|20 pounds of Mexican guava in various stages of ripeness
Guava hot pepper jam
I don't like to use commercial pectin because it's made from conventional apples, which are very high on the Dirty Dozen list - in other words, they're high in pesticides.
Guavas are naturally high in pectin, so added pectin isn't necessary. The pectin is in the seeds so I cook the fruit WITH the seeds and then either press the pulp through a strainer (for jam) or drain it in a jelly bag (for jelly).
Pectin Free Guava Jelly/Jam/Syrup (with opt. hot peppers)
The recipe couldn't be simpler:
- Guavas (I used about 10 pounds)
- Optional: cranberries if you want a more pink color
- Optional: Hot peppers, chopped (I used about 20 habanero, seeds and all*)
- Lemon juice
Chop the fruit (I remove the rind because I love the peachy color of the flesh and don't want to compromise that but you don't have to remove the rind if you don't want to.) I add a few cranberries to push the color more to the pink side.
*If you're going to add hot peppers, add them now. I found that when I sliced them, the heat they add is subtle. I wanted something more assertive so I pureed them in the blender, pulverizing the seeds and ribs which is where the heat is concentrated. The resulting jam was very hot which is necessary if you're going to add it to cream cheese. If you plan to eat it on toast, then slicing the peppers will produce enough heat.
Add just enough water to barely cover the fruit and bring to a boil. Simmer until the flesh is very tender. TASTE the liquid.! If it doesn't taste like guava, let it simmer longer to concentrate the flavor.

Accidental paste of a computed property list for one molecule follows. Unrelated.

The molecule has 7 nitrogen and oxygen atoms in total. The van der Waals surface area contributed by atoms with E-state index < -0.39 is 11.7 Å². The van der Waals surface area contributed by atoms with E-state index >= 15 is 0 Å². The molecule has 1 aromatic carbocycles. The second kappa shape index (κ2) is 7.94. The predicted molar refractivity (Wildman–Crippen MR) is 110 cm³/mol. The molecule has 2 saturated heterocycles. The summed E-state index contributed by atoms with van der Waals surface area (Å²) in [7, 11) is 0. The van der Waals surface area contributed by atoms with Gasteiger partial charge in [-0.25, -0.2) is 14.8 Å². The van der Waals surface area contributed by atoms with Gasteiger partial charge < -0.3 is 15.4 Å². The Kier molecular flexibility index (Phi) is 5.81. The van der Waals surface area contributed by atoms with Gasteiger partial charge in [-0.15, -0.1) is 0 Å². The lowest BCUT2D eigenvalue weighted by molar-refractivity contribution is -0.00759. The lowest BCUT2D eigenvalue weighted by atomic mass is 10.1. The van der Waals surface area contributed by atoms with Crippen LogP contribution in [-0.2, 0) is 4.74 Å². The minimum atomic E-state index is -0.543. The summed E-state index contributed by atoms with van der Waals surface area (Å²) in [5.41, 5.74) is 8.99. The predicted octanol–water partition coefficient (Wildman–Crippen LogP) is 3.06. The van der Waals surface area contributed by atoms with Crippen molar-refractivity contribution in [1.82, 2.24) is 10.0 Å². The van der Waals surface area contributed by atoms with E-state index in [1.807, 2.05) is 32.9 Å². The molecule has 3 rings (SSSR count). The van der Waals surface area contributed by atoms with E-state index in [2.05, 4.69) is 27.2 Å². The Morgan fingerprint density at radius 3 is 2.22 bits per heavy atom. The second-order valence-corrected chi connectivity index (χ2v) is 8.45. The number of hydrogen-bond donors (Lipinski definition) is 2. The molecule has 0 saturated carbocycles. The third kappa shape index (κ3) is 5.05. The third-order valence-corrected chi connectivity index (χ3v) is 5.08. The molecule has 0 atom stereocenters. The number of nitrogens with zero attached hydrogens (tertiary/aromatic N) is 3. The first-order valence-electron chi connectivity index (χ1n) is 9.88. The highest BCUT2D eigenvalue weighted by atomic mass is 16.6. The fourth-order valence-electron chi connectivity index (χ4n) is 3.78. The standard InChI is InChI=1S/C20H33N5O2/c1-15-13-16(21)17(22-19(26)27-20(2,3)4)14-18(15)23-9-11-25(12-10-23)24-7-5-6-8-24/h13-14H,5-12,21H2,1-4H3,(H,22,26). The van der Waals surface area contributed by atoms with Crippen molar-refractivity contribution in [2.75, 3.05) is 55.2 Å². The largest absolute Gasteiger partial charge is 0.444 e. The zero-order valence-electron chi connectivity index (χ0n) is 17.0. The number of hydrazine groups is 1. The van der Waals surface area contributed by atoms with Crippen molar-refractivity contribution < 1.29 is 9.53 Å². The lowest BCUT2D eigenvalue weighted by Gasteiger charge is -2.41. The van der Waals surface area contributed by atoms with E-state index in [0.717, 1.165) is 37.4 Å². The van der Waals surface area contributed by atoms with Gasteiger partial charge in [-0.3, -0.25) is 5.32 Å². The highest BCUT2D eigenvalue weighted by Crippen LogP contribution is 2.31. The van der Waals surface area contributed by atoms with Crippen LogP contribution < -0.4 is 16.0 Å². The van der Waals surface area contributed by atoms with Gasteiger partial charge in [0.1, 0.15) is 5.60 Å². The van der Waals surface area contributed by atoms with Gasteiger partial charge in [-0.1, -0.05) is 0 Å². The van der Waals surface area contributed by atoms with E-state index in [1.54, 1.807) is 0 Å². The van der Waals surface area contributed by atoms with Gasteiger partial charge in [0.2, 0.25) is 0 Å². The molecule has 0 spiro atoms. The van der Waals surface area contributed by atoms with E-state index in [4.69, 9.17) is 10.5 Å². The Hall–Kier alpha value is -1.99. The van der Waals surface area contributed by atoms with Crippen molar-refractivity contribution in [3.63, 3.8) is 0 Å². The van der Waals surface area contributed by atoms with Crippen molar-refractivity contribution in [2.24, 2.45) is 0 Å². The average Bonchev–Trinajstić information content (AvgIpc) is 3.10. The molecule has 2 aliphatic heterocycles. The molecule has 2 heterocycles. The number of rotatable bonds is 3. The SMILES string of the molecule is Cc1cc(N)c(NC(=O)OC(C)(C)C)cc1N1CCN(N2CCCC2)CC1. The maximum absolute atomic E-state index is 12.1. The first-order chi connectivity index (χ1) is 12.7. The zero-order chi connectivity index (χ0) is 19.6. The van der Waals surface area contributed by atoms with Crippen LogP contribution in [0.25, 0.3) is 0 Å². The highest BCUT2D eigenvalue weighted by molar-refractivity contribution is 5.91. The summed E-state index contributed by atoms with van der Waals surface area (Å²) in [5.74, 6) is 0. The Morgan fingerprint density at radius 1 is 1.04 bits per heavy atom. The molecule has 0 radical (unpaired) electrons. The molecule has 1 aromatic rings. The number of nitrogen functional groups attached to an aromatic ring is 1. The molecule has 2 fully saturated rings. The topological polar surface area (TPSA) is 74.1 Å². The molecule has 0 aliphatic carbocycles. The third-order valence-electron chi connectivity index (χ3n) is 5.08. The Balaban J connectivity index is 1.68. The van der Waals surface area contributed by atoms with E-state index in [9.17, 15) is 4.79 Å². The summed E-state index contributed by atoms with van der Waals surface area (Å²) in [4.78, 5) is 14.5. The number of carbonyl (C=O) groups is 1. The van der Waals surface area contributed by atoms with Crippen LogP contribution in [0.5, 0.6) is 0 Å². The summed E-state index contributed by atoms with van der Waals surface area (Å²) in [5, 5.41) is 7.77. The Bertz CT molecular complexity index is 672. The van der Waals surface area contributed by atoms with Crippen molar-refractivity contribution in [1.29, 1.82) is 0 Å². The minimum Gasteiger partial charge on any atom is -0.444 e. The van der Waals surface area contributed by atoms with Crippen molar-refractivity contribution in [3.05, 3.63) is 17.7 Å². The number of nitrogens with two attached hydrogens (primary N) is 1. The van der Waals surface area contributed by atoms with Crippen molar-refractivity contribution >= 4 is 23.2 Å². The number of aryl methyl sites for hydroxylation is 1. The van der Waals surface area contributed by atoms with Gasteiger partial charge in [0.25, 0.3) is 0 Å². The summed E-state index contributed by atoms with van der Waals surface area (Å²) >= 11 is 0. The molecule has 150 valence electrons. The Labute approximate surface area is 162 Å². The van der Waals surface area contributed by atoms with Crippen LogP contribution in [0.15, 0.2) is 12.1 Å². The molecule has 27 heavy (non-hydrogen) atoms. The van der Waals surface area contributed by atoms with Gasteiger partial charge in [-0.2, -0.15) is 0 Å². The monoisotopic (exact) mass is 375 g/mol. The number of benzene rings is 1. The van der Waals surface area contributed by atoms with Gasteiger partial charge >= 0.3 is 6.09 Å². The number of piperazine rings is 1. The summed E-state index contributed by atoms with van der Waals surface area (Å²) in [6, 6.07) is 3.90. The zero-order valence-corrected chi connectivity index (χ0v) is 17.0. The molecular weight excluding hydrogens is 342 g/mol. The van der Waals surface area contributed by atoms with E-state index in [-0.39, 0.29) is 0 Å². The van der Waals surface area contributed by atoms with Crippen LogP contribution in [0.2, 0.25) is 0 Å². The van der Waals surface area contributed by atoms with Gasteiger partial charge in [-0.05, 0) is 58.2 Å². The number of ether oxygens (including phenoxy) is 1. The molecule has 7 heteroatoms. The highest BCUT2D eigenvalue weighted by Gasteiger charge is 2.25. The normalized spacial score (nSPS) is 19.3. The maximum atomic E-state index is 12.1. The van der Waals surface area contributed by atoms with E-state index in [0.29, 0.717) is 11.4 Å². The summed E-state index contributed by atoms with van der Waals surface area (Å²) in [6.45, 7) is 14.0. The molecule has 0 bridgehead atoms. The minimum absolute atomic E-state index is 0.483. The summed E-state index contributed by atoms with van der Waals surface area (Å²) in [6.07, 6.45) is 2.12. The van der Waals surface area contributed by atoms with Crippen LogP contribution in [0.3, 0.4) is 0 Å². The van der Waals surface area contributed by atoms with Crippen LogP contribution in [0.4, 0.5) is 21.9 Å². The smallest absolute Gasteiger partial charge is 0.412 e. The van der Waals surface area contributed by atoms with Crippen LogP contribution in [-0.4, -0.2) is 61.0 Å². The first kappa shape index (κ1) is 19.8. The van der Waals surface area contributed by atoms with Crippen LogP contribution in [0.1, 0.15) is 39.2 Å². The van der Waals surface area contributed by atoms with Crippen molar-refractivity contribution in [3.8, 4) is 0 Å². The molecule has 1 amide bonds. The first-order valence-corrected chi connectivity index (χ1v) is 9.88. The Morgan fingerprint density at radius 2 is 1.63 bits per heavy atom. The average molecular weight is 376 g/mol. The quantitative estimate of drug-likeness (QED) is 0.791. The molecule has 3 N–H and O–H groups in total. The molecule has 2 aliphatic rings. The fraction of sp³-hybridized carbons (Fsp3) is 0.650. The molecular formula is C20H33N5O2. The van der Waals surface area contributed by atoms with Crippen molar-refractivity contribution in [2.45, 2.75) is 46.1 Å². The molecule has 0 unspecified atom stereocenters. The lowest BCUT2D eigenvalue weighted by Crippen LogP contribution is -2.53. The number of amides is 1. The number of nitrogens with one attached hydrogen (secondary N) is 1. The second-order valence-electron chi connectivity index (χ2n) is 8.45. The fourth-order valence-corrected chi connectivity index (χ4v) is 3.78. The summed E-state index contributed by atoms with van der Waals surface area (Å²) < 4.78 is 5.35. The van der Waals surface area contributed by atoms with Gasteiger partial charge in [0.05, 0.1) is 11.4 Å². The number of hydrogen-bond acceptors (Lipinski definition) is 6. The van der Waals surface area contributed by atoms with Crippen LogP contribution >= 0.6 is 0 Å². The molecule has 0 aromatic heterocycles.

Drain in a jelly bag (if you're going to make jelly), or press through a sieve (if you're going to make jam).
Don't be tempted to use less sugar, you'll just extend the cooking time and end up with less jelly. Because you aren't using commercial pectin, the jam will 'gel' when the liquid:sugar ratio allows the temperature to reach220F. Using less sugar will concentrate the flavor but I prefer to accomplish that while the fruit is still in the liquid so more flavor will be extracted.
Bring the mixture to a boil and cook, stirring often, until the temperature reaches 220F, or the jam/jelly falls from the spoon in sheets, rather than drops. If you're making syrup, stop when the temperature reaches 218F. (The syrup is wonderful in cocktails!)
DO NOT OVERCOOK - IT WILL TURN TO CONCRETE!!
Sorry, forgot to take a photo of it simmering!
Remove from heat and transfer to canning jars. Process for 10 minutes under 5 pounds of pressure. You can also process these in a water bath but I find that to be too messy.
|Guava syrup - look at the beautiful color!
|Guava-habanero Jam ready for labels
Shown below, jelly, and syrup in a selection of sizes: I process the different sizes for the same length of time, stacking them in the canner using a rack (get the right size for your unit).
I have received three shipments from La Vigne so far and each one was different! In the first shipment, the guavas were not yet ripe and I was able to wait until lthe optimum moment to process them.
The second shipment was ripe when they shipped it and arrived so soft I had to cook them that day and I was unable to peel them.
The third shipment, which I requested be sent underripe, never seemed to ripen! It was a huge shipment - 20 pounds - so I cooked the ones that were the softest after about 1 week, and left the rest for later hoping they would soften.
A week later they were all yellow and were at the perfect softness but I couldn't process them that day because I was in an all-day workshop. I assumed they would be even riper the following day, and softer, but they were all hard as rocks! I cooked them anyway, and they took a long time to soften in the pan. Can anyone explain why this happened?
From 20 pounds of guavas I was able to make 6 pints of guava-habanero jam, and 4 pints of syrup, 6 pints of guava puree (for making curd, or parfait). Next year, I think 10 pounds will be enough.